Five out of eight Citizens Advice Bureaux in Glasgow are facing closure if the city council goes ahead with plans to cut one third from legal advice funding. Other agencies, including Govan Law Centre, will be forced to make severe cutbacks.
The shock plans have been drawn up by council officials and will be voted on by councillors on Thursday.
If implemented they will result in the closure of Glasgow Central CAB, Bridgeton CAB, Easterhouse CAB, Parkhead CAB and Castlemilk CAB.
Other CABx in the city including Glasgow North West, Drumchapel and Pollok will also face cuts.
According to Citizens Advice Scotland Chair Rory Mair:
"These cuts are short-sighted and will seriously damage the prospects of people in the city just as we enter a period of huge economic uncertainty.
"Local bureaux have sought to engage with the council through this process and have been met with silence. The process here once again seems to have put an algorithm above the needs of real people.
"The reality is cutting our services will just increase the pressure on council services, and vulnerable people will fall through the net.
"We understand that these proposals have not yet been seen by councillors, so we are pleading with Glasgow City Councillors to see sense and not implement these proposed cuts. The long term damage they would do would be simply devastating for the poorest people in our communities."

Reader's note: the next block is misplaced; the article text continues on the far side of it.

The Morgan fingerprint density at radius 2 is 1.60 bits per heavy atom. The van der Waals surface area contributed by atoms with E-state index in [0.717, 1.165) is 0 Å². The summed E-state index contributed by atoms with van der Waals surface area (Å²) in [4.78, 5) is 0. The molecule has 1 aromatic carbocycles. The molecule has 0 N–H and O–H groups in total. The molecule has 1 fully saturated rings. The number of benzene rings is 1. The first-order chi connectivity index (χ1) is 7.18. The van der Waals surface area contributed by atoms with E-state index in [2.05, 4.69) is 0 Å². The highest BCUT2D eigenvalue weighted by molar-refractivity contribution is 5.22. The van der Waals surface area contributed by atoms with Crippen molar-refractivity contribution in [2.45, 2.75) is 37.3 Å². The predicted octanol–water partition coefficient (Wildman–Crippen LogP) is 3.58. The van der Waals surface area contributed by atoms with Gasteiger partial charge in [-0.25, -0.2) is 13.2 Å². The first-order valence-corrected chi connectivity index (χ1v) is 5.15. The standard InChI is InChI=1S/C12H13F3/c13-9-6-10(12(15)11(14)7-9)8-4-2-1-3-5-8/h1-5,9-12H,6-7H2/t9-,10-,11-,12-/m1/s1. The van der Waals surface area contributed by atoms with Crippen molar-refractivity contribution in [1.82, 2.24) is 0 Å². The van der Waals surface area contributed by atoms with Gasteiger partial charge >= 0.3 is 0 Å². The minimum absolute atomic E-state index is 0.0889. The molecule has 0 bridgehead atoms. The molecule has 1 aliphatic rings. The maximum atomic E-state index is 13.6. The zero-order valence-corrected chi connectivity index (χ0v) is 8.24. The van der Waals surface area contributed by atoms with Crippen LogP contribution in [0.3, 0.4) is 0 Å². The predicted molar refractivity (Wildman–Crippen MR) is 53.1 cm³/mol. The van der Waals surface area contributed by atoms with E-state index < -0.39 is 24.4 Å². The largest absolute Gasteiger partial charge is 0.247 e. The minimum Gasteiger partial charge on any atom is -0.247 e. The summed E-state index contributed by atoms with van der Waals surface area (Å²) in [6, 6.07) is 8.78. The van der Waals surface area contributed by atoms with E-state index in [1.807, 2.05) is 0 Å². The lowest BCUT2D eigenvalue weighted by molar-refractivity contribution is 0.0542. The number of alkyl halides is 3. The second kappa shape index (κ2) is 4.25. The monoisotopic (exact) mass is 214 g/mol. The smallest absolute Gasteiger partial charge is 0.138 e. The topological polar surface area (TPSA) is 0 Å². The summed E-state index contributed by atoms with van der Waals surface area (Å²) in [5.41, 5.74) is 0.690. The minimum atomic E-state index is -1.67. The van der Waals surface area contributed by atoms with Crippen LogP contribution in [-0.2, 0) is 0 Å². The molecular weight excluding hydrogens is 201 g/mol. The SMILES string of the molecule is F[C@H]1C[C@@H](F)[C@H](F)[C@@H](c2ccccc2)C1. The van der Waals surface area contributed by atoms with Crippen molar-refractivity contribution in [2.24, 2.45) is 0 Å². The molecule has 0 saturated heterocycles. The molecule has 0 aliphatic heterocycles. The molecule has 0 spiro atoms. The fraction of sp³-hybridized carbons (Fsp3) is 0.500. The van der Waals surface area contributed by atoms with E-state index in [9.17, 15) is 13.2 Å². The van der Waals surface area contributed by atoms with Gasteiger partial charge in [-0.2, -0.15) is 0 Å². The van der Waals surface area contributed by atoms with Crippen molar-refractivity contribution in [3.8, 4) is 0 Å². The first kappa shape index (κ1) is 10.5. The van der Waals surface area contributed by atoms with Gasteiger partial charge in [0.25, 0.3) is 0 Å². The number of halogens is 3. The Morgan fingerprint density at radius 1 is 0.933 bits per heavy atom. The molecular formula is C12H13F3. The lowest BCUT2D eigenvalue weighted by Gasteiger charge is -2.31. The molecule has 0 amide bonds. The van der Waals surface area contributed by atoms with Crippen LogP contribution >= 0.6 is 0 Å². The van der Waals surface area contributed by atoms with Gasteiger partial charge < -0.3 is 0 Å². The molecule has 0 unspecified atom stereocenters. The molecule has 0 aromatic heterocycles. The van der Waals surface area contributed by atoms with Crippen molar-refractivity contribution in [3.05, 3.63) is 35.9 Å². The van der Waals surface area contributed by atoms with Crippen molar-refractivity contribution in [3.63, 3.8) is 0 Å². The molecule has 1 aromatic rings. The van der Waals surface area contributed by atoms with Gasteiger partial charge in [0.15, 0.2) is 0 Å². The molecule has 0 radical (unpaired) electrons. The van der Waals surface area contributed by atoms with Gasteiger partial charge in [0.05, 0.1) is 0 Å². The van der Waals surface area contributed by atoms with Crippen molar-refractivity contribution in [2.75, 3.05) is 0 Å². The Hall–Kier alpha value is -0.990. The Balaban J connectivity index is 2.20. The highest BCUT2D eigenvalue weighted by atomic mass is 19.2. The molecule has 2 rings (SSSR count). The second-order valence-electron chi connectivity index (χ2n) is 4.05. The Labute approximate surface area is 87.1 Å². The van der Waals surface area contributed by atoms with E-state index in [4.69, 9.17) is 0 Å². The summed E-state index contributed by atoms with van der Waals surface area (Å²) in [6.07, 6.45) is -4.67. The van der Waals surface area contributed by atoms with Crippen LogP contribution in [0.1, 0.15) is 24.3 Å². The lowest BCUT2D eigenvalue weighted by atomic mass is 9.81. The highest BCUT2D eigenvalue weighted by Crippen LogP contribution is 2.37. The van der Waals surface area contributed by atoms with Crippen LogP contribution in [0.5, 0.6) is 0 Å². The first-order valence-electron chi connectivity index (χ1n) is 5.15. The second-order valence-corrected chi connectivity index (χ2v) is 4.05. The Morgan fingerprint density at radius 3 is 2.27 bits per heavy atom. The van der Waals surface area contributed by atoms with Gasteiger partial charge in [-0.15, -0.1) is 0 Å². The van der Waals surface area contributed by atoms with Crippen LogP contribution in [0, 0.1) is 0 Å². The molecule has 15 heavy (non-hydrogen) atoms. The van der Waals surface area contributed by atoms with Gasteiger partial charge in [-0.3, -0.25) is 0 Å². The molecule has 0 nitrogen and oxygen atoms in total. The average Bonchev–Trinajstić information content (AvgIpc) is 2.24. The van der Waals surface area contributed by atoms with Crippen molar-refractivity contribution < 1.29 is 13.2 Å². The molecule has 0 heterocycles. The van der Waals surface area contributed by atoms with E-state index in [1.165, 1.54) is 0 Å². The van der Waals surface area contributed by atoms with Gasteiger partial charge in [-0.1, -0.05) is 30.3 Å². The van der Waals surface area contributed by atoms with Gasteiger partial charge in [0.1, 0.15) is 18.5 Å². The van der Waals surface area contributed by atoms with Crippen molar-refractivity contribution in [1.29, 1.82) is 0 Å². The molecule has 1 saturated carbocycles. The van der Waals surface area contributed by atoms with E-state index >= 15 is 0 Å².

Mike Dailly of Govan Law Centre, said a 37% cut in funding means more risk for people facing evictions and repossessions.
"At a time of a world pandemic, and with the prospect of UK Government employ support schemes coming to an end, Glasgow needs full capacity for free legal, debt and welfare rights services" he said.
A council spokesperson said:
"Demand for grant support has been exceptional – with applications received for well over double the total value of the fund. Unfortunately, this was always going to mean disappointment for some organisations with applications that scored less highly during assessment.”
If you are likely to be affected by these cuts, it would be worth contacting your local Glasgow city councillor and explaining your objections.
Advice agencies in other areas of the UK will be watching anxiously to see whether these cuts get through. If they do, it may embolden other local authorities to take the axe to their own local advice sector